Of the world’s endangered animal species, none faces a more dire situation than rhinos. With just 25,000 or so rhinos left in the world, the threat of extinction looms large.
But now an international database that keeps track of 75 percent of them may offer some hope.
South African law requires that a tissue sample be collected any time a rhino is moved from one park to another or receives medical care. The sample is used to create a DNA profile for each animal that can be recorded and, in case the animal is ever poached, matched to confiscated rhino horn.
It is a race against time, however: More than 1,300 rhinos have already been killed so far in 2016, as poachers go after their horns, which are lucrative commodities in the Asian traditional medicine trade.
The Veterinary Genetics Lab at the University of Pretoria houses the rhino DNA database. The lab has a forensic analysis for roughly 18,000 rhinos, nearly three-quarters of the total population. They hope to eventually register every rhino in the world. The rhino registry helps officials prosecute poaching crimes.
Cindy Harper, director of the lab, says criminals in possession of illegal material like rhino horn might get a slap on the wrist, but if they’re linked to a dead rhino — a crime scene — they will get a much harsher punishment. “We’re looking at cases where poachers get 29 years and more because they are actually involved in an illegal hunt, and not just possession of rhino horn,” Harper says. The sentence for poaching can vary greatly, depending on the country where the poacher was caught.
Rhino poaching is a well-organized, highly profitable crime, run by a heavily-armed international syndicate. Harper says her DNA database allows officers to keep tabs on how poachers are operating. “If you look at it internationally, that gives you some idea of the traceability of where that horn had moved from the carcass to its final destination, and how quickly it moved,” Harper says.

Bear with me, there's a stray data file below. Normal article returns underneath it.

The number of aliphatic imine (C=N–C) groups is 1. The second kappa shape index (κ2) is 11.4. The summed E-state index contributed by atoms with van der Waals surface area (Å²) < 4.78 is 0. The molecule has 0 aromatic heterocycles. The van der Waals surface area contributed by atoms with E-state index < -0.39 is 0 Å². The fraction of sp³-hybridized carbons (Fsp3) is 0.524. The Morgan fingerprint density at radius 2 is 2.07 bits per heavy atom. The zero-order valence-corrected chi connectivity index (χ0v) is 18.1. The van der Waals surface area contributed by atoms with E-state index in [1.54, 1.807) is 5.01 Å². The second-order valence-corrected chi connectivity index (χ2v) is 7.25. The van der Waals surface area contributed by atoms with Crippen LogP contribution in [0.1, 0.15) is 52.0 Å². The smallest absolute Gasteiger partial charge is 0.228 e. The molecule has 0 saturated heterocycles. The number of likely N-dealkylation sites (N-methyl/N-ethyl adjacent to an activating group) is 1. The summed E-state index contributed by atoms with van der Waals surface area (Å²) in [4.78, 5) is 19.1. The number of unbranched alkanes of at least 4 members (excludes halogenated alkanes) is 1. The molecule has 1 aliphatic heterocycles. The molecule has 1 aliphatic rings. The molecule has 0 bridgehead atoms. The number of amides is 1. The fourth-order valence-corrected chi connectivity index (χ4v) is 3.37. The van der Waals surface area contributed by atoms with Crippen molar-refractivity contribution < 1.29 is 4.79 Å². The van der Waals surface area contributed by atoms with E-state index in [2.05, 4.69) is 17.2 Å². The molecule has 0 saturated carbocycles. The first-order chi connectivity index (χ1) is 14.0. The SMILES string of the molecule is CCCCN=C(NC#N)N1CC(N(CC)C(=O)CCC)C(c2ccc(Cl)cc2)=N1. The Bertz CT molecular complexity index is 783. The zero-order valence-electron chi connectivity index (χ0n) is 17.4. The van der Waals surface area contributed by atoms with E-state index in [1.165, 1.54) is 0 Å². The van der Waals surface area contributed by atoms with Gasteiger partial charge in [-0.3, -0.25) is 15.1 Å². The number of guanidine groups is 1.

Jorge Rios, chief of the Global Program for Combating Wildlife and Forest Crime at the UN Office on Drugs and Crime, says connecting the dots in this way is critical. The next step is training prosecutors in the countries where rhino horns end up.
“You need to have a number of concurrent processes going,” Rios says. “You need to do the forensics but, even if you have that information, you need to have the criminal legislation in place, and you need to have investigators and prosecutors who know how to use the scientific evidence. You need to train [people] along the entire chain of enforcement.”
DNA technology is also being used to create synthetic rhino horns. Pembient, a biotech company in Seattle, Washington, makes synthetic horns, which they hope to sell at a lower price than real horns and put poachers out of business. But Cindy Harper, from South Africa’s DNA lab, says the synthetic horn is virtually indistinguishable from the real horn, which she believes is actually a bad idea.
“The company that’s currently at the top of this drive wants to put actual DNA into the synthetic horn, and that is something I simply don’t understand,” she says. “I don’t see any other synthetic product, such as synthetic fur or meat or anything else, that has the actual animal’s DNA put into it. The only reason I can think for doing that is to try to make it impossible for law enforcement to differentiate [between real and synthetic].”
Harper says law enforcement agents already have their work cut out for them. She estimates that just one percent of seized rhino horn samples come back to her lab to get matched up on the database.
“That is the next step in the process — making sure that we get these seized samples back, and to be able to look at the whole movement of these horns globally,” Harper says. “The criminals are organized. We need to make sure that everybody else who’s fighting those criminals is equally organized.”